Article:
Friday, July 27, 2012
The Common Core and PARCC Assessment
This past week, I was invited to be a part of a leadership cadre representing the State of Rhode Island with about 20 other great teachers, administrators and the Rhode Island Department of Education to learn about the new Common CoreStandards and the PARCC assessment that will be replacing the NECAP in 2015.
I learned quite a bit and I am enthusiastic for the 21st century thinking presented for education in the United States. I wanted to share some advisories on what I learned so that we keep the awareness level high and information coming to all stakeholders. I have divided what I learned into three parts. Summaries were developed with our partners PARCC and Achieve.
For the next three weeks, I will post information on mathematics, literacy and information on the PARCC assessment itself. I hope this information helps. Please do not hesitate to let me know if there is anything that you would like to learn more about. I will work with our cadre to answer those questions. Thank you again.
The main differences in Mathematics:
Focus strongly where the Standards focus:
The Standards call for a greater focus in mathematics. Rather than racing to cover topics in today’s mile-‐wide, inch-‐deep curriculum, teachers use the power of the eraser and significantly narrow and deepen the way time and energy is spent in the math classroom. They focus deeply on the major work* of each grade so that students can gain strong foundations: solid conceptual understanding, a high degree of procedural skill and fluency, and the ability to apply the math they know to solve problems inside and outside the math classroom.
Coherence: think across grades, and link to major topics* within grades
The Standards are designed around coherent progressions from grade to grade. Principals and teachers carefully connect the learning across grades so that students can build new understanding onto foundations built in previous years. Teachers can begin to count on deep conceptual understanding of core content and build on it. Each standard is not a new event, but an extension of previous learning linking to major topics. Instead of allowing additional or supporting topics to detract from the focus of the grade, these topics can serve the grade level focus. For example, instead of data displays as an end in themselves, they support grade level word problems.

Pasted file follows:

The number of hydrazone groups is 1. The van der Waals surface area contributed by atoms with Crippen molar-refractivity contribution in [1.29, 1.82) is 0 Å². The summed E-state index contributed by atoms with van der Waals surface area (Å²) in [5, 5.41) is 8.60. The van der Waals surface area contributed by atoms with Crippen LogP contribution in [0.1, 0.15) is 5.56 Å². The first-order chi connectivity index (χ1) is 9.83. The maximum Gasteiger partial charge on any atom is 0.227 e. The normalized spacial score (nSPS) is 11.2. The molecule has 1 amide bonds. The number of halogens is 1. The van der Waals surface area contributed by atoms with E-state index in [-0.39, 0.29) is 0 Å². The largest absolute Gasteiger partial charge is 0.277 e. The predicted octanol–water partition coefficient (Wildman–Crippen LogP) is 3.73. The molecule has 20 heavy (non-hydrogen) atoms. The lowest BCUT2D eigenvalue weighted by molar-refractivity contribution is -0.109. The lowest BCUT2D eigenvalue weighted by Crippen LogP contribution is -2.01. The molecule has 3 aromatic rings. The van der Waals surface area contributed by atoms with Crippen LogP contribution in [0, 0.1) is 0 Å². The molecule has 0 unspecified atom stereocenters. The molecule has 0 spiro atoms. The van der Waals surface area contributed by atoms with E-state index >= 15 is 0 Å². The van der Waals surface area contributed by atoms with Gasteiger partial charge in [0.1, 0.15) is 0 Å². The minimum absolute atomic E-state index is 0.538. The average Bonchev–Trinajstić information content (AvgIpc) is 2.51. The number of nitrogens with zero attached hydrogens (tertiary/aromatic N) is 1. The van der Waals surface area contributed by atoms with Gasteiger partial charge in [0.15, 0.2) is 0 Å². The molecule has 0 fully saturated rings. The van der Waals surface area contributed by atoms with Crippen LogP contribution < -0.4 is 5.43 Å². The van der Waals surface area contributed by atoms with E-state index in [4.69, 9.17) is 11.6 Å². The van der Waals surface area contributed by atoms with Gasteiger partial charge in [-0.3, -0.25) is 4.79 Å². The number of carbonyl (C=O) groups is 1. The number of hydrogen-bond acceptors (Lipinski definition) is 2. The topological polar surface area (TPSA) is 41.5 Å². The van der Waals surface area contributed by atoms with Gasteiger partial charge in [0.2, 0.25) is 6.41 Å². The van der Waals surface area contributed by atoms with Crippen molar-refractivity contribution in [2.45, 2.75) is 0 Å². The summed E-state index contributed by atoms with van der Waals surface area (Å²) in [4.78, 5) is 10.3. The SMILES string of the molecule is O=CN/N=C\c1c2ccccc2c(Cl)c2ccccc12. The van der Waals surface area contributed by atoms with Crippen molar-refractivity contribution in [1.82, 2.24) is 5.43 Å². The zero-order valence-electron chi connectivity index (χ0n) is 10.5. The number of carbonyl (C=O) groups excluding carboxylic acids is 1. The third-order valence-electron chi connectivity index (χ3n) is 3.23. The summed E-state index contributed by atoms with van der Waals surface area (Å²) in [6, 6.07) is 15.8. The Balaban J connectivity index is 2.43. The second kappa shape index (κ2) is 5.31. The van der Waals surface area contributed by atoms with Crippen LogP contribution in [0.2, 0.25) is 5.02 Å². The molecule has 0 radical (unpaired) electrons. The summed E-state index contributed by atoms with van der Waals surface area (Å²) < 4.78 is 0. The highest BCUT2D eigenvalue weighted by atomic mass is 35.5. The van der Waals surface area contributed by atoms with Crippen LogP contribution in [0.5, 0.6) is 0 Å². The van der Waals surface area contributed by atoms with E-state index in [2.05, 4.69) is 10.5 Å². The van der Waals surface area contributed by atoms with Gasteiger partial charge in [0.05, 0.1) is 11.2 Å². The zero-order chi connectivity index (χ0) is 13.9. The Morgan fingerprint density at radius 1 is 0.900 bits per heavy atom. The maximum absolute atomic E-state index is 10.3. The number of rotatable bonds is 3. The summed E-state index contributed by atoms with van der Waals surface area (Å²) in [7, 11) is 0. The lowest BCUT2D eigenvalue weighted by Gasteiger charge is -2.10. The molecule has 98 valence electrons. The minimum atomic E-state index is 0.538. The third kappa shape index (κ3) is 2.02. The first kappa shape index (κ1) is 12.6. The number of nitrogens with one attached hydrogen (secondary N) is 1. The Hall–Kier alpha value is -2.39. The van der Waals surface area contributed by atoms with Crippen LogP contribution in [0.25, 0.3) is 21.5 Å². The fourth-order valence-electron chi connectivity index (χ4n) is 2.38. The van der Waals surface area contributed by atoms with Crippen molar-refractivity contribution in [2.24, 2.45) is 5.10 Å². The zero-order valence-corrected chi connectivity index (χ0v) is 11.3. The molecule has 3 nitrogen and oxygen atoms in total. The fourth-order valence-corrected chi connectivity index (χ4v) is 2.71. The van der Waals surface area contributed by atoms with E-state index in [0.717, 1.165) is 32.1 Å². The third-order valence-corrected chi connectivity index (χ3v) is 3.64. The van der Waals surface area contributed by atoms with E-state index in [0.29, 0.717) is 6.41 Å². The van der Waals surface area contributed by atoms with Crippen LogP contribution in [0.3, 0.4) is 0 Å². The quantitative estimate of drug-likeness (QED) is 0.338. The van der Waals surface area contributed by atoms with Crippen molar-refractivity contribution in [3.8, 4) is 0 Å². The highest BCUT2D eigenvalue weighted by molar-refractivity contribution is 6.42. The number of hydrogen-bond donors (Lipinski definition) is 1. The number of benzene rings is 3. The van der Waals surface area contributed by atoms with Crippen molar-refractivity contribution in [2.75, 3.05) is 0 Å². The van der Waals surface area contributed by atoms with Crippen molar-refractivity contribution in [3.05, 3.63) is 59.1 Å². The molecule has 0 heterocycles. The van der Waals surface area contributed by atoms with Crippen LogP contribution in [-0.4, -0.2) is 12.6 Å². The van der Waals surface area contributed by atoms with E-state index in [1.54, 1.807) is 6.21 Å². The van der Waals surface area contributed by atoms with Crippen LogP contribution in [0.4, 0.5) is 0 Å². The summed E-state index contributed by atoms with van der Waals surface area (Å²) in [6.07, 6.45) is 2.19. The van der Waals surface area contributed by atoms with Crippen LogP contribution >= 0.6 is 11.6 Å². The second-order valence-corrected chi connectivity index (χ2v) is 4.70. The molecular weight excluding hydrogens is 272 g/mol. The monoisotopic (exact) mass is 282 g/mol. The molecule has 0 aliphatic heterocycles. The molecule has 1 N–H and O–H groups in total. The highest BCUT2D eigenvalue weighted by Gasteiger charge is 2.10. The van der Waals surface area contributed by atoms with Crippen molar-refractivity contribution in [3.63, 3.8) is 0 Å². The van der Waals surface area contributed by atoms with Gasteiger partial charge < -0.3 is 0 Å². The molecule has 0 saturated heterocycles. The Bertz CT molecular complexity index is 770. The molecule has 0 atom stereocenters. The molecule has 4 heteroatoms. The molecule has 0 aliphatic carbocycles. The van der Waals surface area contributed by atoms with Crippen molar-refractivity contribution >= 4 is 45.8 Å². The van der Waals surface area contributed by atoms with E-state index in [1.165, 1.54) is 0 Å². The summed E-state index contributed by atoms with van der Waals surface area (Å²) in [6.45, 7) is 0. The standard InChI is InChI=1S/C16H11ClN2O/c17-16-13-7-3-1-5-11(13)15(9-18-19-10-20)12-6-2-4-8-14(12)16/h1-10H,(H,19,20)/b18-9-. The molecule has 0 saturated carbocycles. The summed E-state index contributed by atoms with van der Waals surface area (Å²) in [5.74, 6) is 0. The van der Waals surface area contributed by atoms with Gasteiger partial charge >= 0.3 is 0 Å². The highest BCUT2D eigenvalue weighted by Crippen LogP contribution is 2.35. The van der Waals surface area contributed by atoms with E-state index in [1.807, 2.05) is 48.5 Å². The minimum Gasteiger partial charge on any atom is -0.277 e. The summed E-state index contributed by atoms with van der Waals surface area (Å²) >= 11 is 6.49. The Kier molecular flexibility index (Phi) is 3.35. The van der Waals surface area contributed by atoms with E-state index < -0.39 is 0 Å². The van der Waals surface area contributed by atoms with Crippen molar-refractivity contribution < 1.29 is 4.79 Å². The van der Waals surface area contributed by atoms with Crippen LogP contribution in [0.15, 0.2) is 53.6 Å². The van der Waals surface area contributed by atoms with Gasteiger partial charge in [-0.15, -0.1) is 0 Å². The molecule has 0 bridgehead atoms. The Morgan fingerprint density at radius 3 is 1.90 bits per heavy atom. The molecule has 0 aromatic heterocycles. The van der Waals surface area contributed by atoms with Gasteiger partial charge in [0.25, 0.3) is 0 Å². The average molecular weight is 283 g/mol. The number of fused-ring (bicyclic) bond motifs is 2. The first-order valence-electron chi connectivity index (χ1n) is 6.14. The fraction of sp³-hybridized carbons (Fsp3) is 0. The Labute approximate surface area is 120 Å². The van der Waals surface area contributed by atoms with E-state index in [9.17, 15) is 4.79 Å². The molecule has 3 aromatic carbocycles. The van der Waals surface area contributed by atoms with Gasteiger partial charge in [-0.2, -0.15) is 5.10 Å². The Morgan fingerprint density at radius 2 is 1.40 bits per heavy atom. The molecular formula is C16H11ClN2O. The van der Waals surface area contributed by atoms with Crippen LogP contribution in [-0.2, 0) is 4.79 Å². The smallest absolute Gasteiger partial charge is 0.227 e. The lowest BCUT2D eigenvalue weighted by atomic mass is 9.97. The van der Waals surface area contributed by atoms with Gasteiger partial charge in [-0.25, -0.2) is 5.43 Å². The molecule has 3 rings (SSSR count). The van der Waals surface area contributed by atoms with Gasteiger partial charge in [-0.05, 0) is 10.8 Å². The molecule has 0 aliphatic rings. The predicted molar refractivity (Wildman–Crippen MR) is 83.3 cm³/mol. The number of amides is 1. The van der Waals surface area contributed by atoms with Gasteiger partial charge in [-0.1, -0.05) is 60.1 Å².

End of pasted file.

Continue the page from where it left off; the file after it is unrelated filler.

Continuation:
Rigor: in major topics* pursue conceptual understanding, procedural skill and fluency, and application with equal intensity.
Conceptual understanding: The Standards call for conceptual understanding of key concepts, such as place value and ratios. Teachers support students’ ability to access concepts from a number of perspectives so that students are able to see math as more than a set of mnemonics or discrete procedures.
Procedural skill and fluency: The Standards call for speed and accuracy in calculation. Teachers structure class time and/or homework time for students to practice core functions such as single-¬‐digit multiplication so that students have access to more complex concepts and procedures.
Application: The Standards call for students to use math flexibly for applications. Teachers provide opportunities for students to apply math in context. Teachers in content areas outside of math, particularly science, ensure that students are using math to make meaning of and access content.